54:7, 55:7. 56:20,  58:14, 58:19, 58:23,  button [1J -21  18:3, 37:4, 38:2 12. 53:12, 54: 16,  
59:5. 59:23, 59:24  59:7, 60:5, 60:10,  change [2J -15:10,  54:19, 55:15, 56:22.  
authorizes [11 -4:2  60: 13, 60: 15, 60:20,  54:11  56:25, 57:2, 57:8  
available [19] -11 :8,  60:23, :4,   characterization [11  classifying [3J _13:6,  
14:5, 14:7, 16:3, :20. :23  24:3  38:18, 53:20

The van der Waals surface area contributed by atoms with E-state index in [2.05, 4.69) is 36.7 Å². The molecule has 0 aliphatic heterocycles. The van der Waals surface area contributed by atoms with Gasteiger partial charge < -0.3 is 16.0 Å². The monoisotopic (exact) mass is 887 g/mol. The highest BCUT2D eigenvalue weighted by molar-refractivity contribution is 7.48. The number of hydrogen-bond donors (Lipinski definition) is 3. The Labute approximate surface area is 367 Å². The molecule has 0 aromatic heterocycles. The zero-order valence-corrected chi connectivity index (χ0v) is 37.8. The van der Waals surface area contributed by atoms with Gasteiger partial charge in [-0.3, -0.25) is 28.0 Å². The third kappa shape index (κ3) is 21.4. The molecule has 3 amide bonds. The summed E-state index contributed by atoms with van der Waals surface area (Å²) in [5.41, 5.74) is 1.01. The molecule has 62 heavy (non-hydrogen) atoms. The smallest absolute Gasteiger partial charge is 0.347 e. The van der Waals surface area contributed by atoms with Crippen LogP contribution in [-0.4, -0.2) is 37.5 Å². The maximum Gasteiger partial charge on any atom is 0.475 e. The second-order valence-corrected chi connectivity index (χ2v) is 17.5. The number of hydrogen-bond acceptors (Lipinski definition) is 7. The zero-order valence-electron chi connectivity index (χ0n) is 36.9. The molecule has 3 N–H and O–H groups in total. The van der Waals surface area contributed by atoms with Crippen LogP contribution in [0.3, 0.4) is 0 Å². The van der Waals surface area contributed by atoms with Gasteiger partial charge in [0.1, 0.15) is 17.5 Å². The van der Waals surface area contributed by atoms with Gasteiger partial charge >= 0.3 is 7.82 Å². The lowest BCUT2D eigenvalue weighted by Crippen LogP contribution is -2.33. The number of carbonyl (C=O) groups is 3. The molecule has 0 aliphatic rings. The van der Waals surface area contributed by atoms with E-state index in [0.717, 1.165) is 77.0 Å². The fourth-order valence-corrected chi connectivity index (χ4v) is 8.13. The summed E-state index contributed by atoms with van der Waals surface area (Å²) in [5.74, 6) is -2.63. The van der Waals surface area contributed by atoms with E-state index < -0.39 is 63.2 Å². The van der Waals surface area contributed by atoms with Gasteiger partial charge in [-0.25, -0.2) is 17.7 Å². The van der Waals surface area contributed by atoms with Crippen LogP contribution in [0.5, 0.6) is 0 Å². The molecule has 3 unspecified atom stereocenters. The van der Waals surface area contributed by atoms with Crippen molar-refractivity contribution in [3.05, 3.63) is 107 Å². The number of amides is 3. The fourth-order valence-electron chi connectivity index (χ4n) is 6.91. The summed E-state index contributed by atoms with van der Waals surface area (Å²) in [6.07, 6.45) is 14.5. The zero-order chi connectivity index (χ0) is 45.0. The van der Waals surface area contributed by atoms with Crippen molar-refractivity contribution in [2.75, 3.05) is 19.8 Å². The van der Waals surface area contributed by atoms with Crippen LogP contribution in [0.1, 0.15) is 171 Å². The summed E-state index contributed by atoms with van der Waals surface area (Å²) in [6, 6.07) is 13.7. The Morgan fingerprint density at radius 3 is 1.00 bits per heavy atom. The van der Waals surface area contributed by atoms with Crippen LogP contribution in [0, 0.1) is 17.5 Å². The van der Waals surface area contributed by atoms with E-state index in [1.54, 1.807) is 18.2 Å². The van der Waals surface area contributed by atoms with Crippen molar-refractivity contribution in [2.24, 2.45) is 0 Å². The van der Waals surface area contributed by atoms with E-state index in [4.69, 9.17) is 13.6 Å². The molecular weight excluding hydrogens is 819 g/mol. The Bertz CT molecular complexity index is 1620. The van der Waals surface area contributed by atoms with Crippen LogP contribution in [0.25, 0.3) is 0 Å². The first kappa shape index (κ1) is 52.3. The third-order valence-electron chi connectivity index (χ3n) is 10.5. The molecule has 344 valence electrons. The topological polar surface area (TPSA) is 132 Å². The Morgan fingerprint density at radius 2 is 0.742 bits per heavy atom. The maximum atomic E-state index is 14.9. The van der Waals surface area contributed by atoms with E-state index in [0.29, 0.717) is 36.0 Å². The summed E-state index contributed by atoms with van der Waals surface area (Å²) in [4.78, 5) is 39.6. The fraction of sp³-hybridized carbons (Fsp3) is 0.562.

20:11. 26:7. 30:2,  belief [3J -4:22. 28:21  calendars [1J -54:21  chatting [2J -18:8,  clear [2J -18:16, 24:10  33:23, 35:2, 35: 35:15, 35:19, 39:1 43:14, 43:21 44:22. 48:6, :22, 53:9 avenue [1J -52:11 avenues [1J -50:9 avoid [41 -15: 19, 15:22, 23:6, 23: awful [1J -29:1 [2] -32:10, 33:11 BAKESHA [1J _30:9 balance [2J -13:1 40: bang [1J -29:12 based [19J -5:8, 7:9, 8:8, 12:12, 19:6, 19:9, 20:18, 26:6, 30:20, 33:18. 36: 17. 39:4, :6, 45:17, 45:23, 57:12, 59:2. 59: 13, 63:19 basis [4] -9:25, 1o:1 10:2, 11:21 bears [11 -7:17 become [1J -8: behind [1J -30:8 BEKESHA [871 -28:5, 28: 19, 28:24. 29:2, 29:5, 29:9, 29:22, 29:25, 30:6, 30: 13, 30:16, :5, :17 32: 32:3, 32:16, 32:25, 33:5, 33:12. 33: 15. 34:4, 34: 35:11, 36:5, 36:13, 37:6, 37:24, 38:6, 38:9, 39:2, 40:2, 40:9, 40: 18, :12, :24, 42:8, 42: 16, 42:22. 43: 16, 43:20, 44:4, 44:7, 44:1 45:7. 45:1 45: 14. 46:7, 46:12, 47:21, 48:14, 49:2, 49: 12, 49: 18, 49:22, 50:15, 50:25, 18, 52:9, 52: 19, 53:7, 53: 16, 53:25, 54:6, 54: 15, 55: 11, 55: 15, 56:4, 56: 13, 56: 18, 56:22, 57:24, 58:4, 58:6,  33: believes [4J -8:20. 8:22. 15:9, 24:5 belong [1J -40:12 belonged [1J -9:2 belongs [1J -40:14 best [4J -18:4, 50:17. 50:19. 50:23 betteq11 -27:1 between [2J -8: 11, 13:12 beyond [1J -6:10 big [1] -57:5 bind [1J -60:20 binding [1J -25:6 bindS [1] -60: blank [41 -57:22, 58:3, 58:8, 63:21 Block [11 borne [31 -22: 13, 23:9, 24:23 bound [21 -13:24, 16:25 box [4J -32:13. 32:14. 54:20. 54:23 boxes [2J -32:12, 63:12 Branch [8J -18:8, 14, :24, 46:19, 47:6, 47:14. 59: brief [4J -11 :19, 12:9, 15:2, 17:18 briefly [1J -61 :24 briefs [1J -63: brilliant [11 -47: bring [101 -9:23, 10:7. 22:2, 37:15, 40:11, 50:11, 50:18, 52: 10, 52:1 52:20 bringing [3J -12:12, 12:15, 12:17 broad [1J -52:17 broken [1J -49:22 brought [3J -8:25, 45:7, 45:9 Buddy [1J -44:2 Bush [1J -36:12 business [16J 8:10, 19:1, 20:6, 21:1 :2, :5, :9, 21:12, :20, 22: 22:2, 22:1 22:15, 22:17, 47: busy [1J -22:11  cannot [71 -4:4, 4:1 4:12, 4:14, 9:21, 11:23. 35: capricious _6:8, 9:9, 10:20, 26:16, :16, 45:19. 45:21 46:5, 58: 13. 58: 15, 58:24 capriciously [2J _7:6, 58:25 captured [1J -22:2 capturing [1J -20:5 carve [1J -10:24 carve-out [1J -10:24 case [23J -11 :15, :25, 16:10, 16:11 16:16, 16:17. 16:19: 22:16, 24:15, 24:16, 27:1, 34:16, 34:23, 36:25, 37:7. 47:22. 48: 11, 58:6, 62:21. 62:24, 63:5. 63: cases [3J -11 :18, 40:2. 40: categorization [1] 56:11 categorize [2] -30:23, 33:1 categorized [41 _32:8, 32:18, 54:13 categorizes [11 _33:2 category [1J -32:11 cautious [2J -22:20, 23:5 certain [3J -16: 13, 16:19, 22: certainly [7J -22:5, 22:9, 24: 10, 25:3, 25:9, 28: 17, 63:2 CERTIFICATE [1J 64:1 certify [1J -64:3 challenge [71 _9:9. 22:23, 23:6, 37: 16, 50:4, 52: 12, 53:2 challenges [1] _23:11 challenging [141 6:17, 12:10, 17:22, 36: 13, 36: 15, :14, :15, :20, 42:25, 43:3, 49:6, 50:10, 50:11 Chaney [71 -10:6, 10:23, :2, :25,  47:5 check [2J -13:23, 15:8 checklist [1J -48:4 checks [1J -14:22 Chevron [1J -59:4 chief [1J -47: choose [7J -13:25, 17:25, 43:4, 43:9, 49:14, chose [4J -13:23, 17:24, 17:25. 18:5 Circle [11 -60:1 Circuit [8J -10:14, 10:23, :6, 15:2. 15:7, 23:8, 62:20 62:24 Circuit's [4] -5:22, :15, :24, 22:16 circumstances [3] 12:4, 37:18, 38:10 cite -11: cited [2J -63:5, 63:6 cites [1J -21 :13 citizen [2J -60: 14, 60:15 claim [20J -6:5, 10:2, 12:8, 12:12, 12:14, 12:15, 12:16, 12:17, 17:12, 25:22. 25:25, 26:8. 26:10, 39:24, 45:7, 45: 52:10, 58:24 clarify [1J -36:20 classification [271 5:23, 6:1 6:15, 6:16, 6:22, 7:5, 7:1 7:11. 7:22, 8:16, :13, 12:3, 16: 13, 17:5. 17:22, 22:24, 23:21 25:12, :6, 36:25. 37:23, 40:8, 54:8, 55:23, 56:2, 58:12 classified [13] -6:18, 6:1 8:21 30:10, 32:23, 33:1 36:7, 36: 36:21 53:23, 54: 17, 54:25, 55:22 classifies [6J -13:15, 30:18. 30:19, 36:4 56:23, 57:9 classify [17J -7: 17. 8:6, 32:15, 33:4, 38:17, 39:25, 42:9,  clearly [6J -16:21, 13. 25:19, 33:22, 46: 12, 59:9 Clinton [24J -6: 18, 18, 18:22, 19:5. 20:12. 20:20, 29:15, 30:10, 32:22, 35:9. 36:7, 36: 14. 36:16. 36: 19. 38:9, 40:7, 40:20, :17, 42:15, 44:8, 46: 15, 51: 54:25, Clinton's [61 -19:2, 20:17, :10, :22, 29:12, close [11 -8:13 closes [1J -60:3 collection [1J -62:12 collections [1J -62:14 combined [1J -44:17 command [1J -63:3 Commerce [2J -37:7, 57:22 commerce [1J -47:22 committed [5J _10:25, 11:4, :14, 23:15, 53: Committee [1J -62:21 communicated [71 19:1, 20: 10, 21:1, :5, 21:8. 21:1 :19 compel [4J -4:4, 13:25, 14:18, 16:18 complaint [17] -4:6, 19, 5:8, 12, 5:17. 6:4, 17, 9:7, 9:9. 9:14, 9:15. 9:20, 19:8, 21:19, 24:19, 28:22. 59:3 complete [4J 5:1, 24:1, 39:20, 44: completely [3J 24:23, 57:17, 57:18 complied [1J -50:24 comply [1J -63:4 complying [21 -51 concede [21 -17:18, 40:19 concedes [3J -12:9, 12:10, 12:11 concern [1J -13:7 concerned [21 _13:6,